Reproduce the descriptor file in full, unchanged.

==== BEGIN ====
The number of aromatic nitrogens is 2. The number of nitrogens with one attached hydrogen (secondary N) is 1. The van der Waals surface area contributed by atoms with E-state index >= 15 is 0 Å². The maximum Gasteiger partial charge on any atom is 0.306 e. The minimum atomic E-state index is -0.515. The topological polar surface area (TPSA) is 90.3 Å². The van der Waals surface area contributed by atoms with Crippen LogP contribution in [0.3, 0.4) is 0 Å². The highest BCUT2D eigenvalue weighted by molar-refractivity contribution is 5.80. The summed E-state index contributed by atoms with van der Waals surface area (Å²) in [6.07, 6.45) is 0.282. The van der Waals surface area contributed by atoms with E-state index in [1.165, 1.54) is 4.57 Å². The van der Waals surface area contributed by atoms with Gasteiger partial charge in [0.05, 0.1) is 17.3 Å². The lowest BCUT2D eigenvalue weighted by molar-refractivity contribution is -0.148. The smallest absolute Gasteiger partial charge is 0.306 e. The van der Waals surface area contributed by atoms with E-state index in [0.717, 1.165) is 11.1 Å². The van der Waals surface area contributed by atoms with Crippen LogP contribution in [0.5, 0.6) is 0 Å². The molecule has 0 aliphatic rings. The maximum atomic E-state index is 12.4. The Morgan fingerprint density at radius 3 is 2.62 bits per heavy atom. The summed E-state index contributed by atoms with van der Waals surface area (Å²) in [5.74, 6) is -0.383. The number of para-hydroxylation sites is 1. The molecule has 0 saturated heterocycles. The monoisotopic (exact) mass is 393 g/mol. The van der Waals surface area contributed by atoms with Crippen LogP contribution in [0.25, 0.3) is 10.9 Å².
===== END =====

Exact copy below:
The number of aromatic nitrogens is 2. The number of nitrogens with one attached hydrogen (secondary N) is 1. The van der Waals surface area contributed by atoms with E-state index >= 15 is 0 Å². The maximum Gasteiger partial charge on any atom is 0.306 e. The minimum atomic E-state index is -0.515. The topological polar surface area (TPSA) is 90.3 Å². The van der Waals surface area contributed by atoms with Crippen LogP contribution in [0.3, 0.4) is 0 Å². The highest BCUT2D eigenvalue weighted by molar-refractivity contribution is 5.80. The summed E-state index contributed by atoms with van der Waals surface area (Å²) in [6.07, 6.45) is 0.282. The van der Waals surface area contributed by atoms with E-state index in [1.165, 1.54) is 4.57 Å². The van der Waals surface area contributed by atoms with Gasteiger partial charge in [0.05, 0.1) is 17.3 Å². The lowest BCUT2D eigenvalue weighted by molar-refractivity contribution is -0.148. The smallest absolute Gasteiger partial charge is 0.306 e. The van der Waals surface area contributed by atoms with E-state index in [0.717, 1.165) is 11.1 Å². The van der Waals surface area contributed by atoms with Crippen LogP contribution in [0.5, 0.6) is 0 Å². The molecule has 0 aliphatic rings. The maximum atomic E-state index is 12.4. The Morgan fingerprint density at radius 3 is 2.62 bits per heavy atom. The summed E-state index contributed by atoms with van der Waals surface area (Å²) in [5.74, 6) is -0.383. The number of para-hydroxylation sites is 1. The molecule has 0 saturated heterocycles. The monoisotopic (exact) mass is 393 g/mol. The van der Waals surface area contributed by atoms with Crippen LogP contribution in [0.25, 0.3) is 10.9 Å².